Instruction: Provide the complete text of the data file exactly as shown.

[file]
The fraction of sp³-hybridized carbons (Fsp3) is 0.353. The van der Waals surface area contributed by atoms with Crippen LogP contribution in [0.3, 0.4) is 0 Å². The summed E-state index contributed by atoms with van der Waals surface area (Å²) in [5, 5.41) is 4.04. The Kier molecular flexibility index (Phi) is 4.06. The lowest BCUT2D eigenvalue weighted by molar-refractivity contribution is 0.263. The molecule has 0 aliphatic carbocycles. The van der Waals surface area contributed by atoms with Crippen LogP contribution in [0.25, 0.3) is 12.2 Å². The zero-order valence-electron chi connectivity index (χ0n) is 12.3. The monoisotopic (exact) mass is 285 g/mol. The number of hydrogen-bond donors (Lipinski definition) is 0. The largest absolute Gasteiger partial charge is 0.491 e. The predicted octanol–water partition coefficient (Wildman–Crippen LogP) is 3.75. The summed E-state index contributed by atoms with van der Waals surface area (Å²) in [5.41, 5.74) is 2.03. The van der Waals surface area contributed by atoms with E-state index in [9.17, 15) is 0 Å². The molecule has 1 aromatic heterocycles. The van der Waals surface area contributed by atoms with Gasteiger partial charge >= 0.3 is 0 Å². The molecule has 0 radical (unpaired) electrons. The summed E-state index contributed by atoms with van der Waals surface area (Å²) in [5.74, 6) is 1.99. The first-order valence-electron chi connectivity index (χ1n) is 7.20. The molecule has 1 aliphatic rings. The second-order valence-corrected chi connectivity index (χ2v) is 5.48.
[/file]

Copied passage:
The fraction of sp³-hybridized carbons (Fsp3) is 0.353. The van der Waals surface area contributed by atoms with Crippen LogP contribution in [0.3, 0.4) is 0 Å². The summed E-state index contributed by atoms with van der Waals surface area (Å²) in [5, 5.41) is 4.04. The Kier molecular flexibility index (Phi) is 4.06. The lowest BCUT2D eigenvalue weighted by molar-refractivity contribution is 0.263. The molecule has 0 aliphatic carbocycles. The van der Waals surface area contributed by atoms with Crippen LogP contribution in [0.25, 0.3) is 12.2 Å². The zero-order valence-electron chi connectivity index (χ0n) is 12.3. The monoisotopic (exact) mass is 285 g/mol. The number of hydrogen-bond donors (Lipinski definition) is 0. The largest absolute Gasteiger partial charge is 0.491 e. The predicted octanol–water partition coefficient (Wildman–Crippen LogP) is 3.75. The summed E-state index contributed by atoms with van der Waals surface area (Å²) in [5.41, 5.74) is 2.03. The van der Waals surface area contributed by atoms with E-state index in [9.17, 15) is 0 Å². The molecule has 1 aromatic heterocycles. The van der Waals surface area contributed by atoms with Gasteiger partial charge >= 0.3 is 0 Å². The molecule has 0 radical (unpaired) electrons. The summed E-state index contributed by atoms with van der Waals surface area (Å²) in [5.74, 6) is 1.99. The first-order valence-electron chi connectivity index (χ1n) is 7.20. The molecule has 1 aliphatic rings. The second-order valence-corrected chi connectivity index (χ2v) is 5.48.